But Berger openly admits that the 29-year-old Frenchman has not yet proved he belongs in F1 long-term.

He told Formule 1 Race Report that identifying talent suitable for F1 is only a 50 per cent guarantee that the driver will prove his worth.

"During the season it can turn up that it didn't work, because only then do you see them under pressure," he said.

The Dutch magazine asked Berger if the rise and demise of Scott Speed is an example of a promising driver stumbling at F1.

"Exactly," he said. "Scott was in the wrong place at the wrong time. But I hear he is doing well in America and I'm pleased to hear that."

So could Bourdais follow the Californian back to America following a short F1 tenure?

"We gave Sebastien half the season to adjust to formula one," Berger says. "That is over now, so he has to show that he deserves to be driving here. I think he can do it."

Sutil never worried about losing seat
(GMM) Adrian Sutil insists he is satisfied with how he has performed so far in 2008.

The German was highly lauded for his performance as a rookie last year, but his tenure alongside Giancarlo Fisichella this season began not so shiningly.

At the time, it was suggested that Force India chiefs considered demoting Sutil, who is 25, and replacing him with test driver Tonio Liuzzi.

In interview with Formule 1 Race Report, Sutil begs to differ: "The team has always been behind me.

"When it was obvious that I was having some problems, they gave me the time to work it out.

"There was a lot written about it in the press, but I never thought I was going to get fired," he told the Dutch magazine.

Sutil blames the early performance trough this year on a lack of testing in the winter months.

But even though the highly experienced Fisichella was clearly ahead at the beginning of the season, Sutil has redressed the balance by bringing his qualifying deficit back to 6:5.

"That's not too bad, is it?" Sutil says. "There's not so much between us in terms of driving the car at the limit. If there is three tenths between us, that's a different story. But sometimes you could just flip a coin (to separate us)."

He said racing alongside the Roman three-time race winner is a different matter entirely to last year, when Sutil easily dispensed with his teammates Christijan Albers and Sakon Yamamoto.

"I have to be driving really well, otherwise I am behind him. Last season was different," Sutil recalls.

"(In 2007) I knew almost certainly before every session, 'My teammate will be half a second slower'. I think I'm at my very best now.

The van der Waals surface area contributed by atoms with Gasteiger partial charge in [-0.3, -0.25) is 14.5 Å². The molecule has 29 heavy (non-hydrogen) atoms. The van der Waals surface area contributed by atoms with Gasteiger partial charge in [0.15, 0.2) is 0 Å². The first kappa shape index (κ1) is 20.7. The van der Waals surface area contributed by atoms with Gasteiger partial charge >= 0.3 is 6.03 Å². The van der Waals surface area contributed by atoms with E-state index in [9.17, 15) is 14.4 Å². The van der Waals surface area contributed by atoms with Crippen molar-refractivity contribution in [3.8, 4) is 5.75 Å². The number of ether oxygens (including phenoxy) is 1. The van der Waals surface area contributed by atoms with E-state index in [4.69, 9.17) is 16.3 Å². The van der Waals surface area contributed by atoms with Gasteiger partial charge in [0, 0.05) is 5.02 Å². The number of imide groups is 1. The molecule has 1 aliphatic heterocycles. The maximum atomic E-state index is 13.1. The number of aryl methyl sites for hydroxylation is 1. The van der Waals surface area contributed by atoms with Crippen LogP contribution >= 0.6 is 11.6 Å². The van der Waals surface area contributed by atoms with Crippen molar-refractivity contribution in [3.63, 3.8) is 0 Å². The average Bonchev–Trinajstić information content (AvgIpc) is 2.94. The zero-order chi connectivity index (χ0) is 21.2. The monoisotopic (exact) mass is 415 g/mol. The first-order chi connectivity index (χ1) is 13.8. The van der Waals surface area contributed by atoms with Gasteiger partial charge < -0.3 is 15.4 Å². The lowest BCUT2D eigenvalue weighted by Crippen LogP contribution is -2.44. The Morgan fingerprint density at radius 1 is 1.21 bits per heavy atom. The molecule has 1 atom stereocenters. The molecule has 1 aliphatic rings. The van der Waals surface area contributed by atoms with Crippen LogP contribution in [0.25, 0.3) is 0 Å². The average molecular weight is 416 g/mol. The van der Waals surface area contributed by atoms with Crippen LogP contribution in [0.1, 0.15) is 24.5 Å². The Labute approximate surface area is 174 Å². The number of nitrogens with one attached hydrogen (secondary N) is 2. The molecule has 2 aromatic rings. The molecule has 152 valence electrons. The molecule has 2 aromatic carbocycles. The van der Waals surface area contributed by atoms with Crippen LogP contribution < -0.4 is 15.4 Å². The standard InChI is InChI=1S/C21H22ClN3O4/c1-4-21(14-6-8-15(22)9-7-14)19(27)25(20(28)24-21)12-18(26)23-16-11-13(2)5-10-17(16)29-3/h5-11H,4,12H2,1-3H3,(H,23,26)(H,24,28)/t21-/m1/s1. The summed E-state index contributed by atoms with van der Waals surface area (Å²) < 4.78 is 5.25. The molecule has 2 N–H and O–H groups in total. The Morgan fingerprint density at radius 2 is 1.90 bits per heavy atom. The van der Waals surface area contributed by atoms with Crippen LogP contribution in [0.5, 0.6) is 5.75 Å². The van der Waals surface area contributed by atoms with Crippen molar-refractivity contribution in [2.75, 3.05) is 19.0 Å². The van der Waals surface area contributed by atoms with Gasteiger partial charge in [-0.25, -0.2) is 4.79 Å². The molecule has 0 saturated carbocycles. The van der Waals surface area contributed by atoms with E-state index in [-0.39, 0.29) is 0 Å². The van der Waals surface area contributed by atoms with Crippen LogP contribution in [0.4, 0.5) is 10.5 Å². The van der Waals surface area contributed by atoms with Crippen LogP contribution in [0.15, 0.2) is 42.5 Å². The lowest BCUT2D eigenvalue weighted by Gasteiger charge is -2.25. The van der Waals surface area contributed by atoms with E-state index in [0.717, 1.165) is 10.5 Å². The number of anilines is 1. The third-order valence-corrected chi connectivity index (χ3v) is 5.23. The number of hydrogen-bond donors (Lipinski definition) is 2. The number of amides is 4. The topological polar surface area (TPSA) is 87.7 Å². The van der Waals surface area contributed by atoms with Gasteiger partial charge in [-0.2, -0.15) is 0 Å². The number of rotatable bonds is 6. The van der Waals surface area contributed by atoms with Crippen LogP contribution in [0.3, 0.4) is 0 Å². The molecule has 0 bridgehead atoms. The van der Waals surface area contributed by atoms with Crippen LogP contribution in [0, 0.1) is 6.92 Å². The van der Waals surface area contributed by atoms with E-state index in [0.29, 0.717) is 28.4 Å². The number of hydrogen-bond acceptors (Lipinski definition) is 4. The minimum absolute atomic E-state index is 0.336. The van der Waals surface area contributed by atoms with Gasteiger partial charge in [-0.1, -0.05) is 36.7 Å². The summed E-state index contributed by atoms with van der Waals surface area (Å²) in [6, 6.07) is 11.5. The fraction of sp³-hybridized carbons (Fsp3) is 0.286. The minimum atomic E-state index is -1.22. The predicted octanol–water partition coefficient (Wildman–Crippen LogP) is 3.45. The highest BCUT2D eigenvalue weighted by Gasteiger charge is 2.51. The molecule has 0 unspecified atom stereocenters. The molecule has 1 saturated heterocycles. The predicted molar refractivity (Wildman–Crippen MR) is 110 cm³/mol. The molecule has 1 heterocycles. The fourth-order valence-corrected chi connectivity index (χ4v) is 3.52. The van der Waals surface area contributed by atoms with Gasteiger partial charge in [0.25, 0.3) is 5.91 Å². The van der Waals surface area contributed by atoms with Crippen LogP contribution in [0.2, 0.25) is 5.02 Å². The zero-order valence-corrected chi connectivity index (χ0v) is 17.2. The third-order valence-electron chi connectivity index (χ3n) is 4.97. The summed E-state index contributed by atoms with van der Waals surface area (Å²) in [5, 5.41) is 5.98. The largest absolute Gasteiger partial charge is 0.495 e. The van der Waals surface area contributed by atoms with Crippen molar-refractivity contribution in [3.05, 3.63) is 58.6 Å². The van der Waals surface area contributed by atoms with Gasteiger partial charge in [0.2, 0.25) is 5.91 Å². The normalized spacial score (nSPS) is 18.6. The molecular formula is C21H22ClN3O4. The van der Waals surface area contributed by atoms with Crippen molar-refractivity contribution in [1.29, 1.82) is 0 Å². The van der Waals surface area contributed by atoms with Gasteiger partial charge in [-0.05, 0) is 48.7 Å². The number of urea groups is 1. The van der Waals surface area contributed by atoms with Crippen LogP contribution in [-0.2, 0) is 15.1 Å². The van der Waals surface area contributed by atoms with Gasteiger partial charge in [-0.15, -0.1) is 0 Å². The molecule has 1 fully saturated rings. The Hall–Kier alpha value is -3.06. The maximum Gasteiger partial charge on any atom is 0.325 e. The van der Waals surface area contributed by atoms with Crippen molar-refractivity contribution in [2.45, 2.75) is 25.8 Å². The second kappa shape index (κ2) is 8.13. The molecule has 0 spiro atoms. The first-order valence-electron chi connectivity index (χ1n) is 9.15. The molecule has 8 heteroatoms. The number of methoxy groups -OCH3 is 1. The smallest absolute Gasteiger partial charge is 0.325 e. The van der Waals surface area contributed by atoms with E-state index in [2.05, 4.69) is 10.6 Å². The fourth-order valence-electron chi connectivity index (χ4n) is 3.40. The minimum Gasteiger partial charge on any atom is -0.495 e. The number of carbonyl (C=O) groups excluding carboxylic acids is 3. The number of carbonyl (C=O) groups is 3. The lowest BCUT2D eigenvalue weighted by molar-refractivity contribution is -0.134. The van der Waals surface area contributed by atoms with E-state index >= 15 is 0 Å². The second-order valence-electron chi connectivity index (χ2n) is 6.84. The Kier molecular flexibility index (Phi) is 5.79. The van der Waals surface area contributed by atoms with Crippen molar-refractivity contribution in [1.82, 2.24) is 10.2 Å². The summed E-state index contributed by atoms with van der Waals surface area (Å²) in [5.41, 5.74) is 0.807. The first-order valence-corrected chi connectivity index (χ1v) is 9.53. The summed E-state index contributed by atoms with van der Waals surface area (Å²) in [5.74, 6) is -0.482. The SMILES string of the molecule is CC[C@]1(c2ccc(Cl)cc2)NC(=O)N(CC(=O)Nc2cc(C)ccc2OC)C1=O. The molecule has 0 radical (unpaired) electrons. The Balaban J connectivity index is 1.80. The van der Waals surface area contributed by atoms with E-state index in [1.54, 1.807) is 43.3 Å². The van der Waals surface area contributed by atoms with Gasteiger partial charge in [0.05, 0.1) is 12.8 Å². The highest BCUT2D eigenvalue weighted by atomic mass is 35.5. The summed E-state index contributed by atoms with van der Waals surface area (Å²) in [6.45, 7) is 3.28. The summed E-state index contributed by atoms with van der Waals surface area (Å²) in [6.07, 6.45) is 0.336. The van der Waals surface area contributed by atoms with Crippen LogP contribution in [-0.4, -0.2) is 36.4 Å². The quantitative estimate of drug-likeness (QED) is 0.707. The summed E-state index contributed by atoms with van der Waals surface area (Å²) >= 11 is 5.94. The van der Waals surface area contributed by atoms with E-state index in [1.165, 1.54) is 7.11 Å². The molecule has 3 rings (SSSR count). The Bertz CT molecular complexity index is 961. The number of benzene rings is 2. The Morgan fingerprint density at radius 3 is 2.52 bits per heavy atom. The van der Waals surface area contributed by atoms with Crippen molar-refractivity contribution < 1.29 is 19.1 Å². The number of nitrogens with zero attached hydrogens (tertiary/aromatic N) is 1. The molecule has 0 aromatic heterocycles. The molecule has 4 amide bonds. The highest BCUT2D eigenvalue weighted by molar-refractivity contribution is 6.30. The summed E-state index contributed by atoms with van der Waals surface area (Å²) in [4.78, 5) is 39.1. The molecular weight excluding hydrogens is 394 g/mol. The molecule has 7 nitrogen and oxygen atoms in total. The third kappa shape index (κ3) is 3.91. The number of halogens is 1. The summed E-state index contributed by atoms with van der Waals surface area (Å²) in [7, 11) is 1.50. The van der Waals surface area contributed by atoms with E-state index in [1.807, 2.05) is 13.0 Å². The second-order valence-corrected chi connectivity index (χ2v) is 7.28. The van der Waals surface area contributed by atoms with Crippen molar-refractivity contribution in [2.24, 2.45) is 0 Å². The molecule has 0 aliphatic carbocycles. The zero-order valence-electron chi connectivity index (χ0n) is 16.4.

"Of course I was driving as quickly as possible last year, but it is a different thing."

He said he is waiting for another opportunity, like he had in Monaco, to prove he is a top driver deserving of a winning ride.

"My main focus has to be to beat my teammate. But if I am in front of Giancarlo, it doesn't mean I go immediately to Ferrari.

"This is the most difficult stage of my career, to get into a better team. Look at Giancarlo — he has been years in F1 and only two or three of them with a really top car. Sometimes you need a bit of luck as well."

Sutil is likely to stay with Force India in 2009.

Ecclestone understands McLaren-Alonso split
(GMM) Bernie Ecclestone on Friday said he understands why Fernando Alonso wanted to leave McLaren at the end of last year.

In an interview with the Spanish newspaper El Mundo at Valencia, the F1 chief executive credited the former double world champion for the recent boom in the popularity of his sport in the country — leading to the addition of a second race in Spain.

But Ecclestone, 77, backs Alonso for leaving the Woking based squad.

"From a sporting perspective, it is obvious that his move to Renault was not good for him. But I know very well how unhappy he was (at McLaren)."

The diminutive Briton would not be drawn on the details of Alonso's McLaren breakdown, which hit its crescendo with the 2007 spy scandal.

"I have never asked him; that is something I should do," Bernie smiled. "I think what happened is he arrived to be the number one with a newcomer as his teammate. We all saw what happened — they (McLaren) fell in love with Lewis (Hamilton) instead.

"I don't blame Fernando for what happened," Ecclestone explained.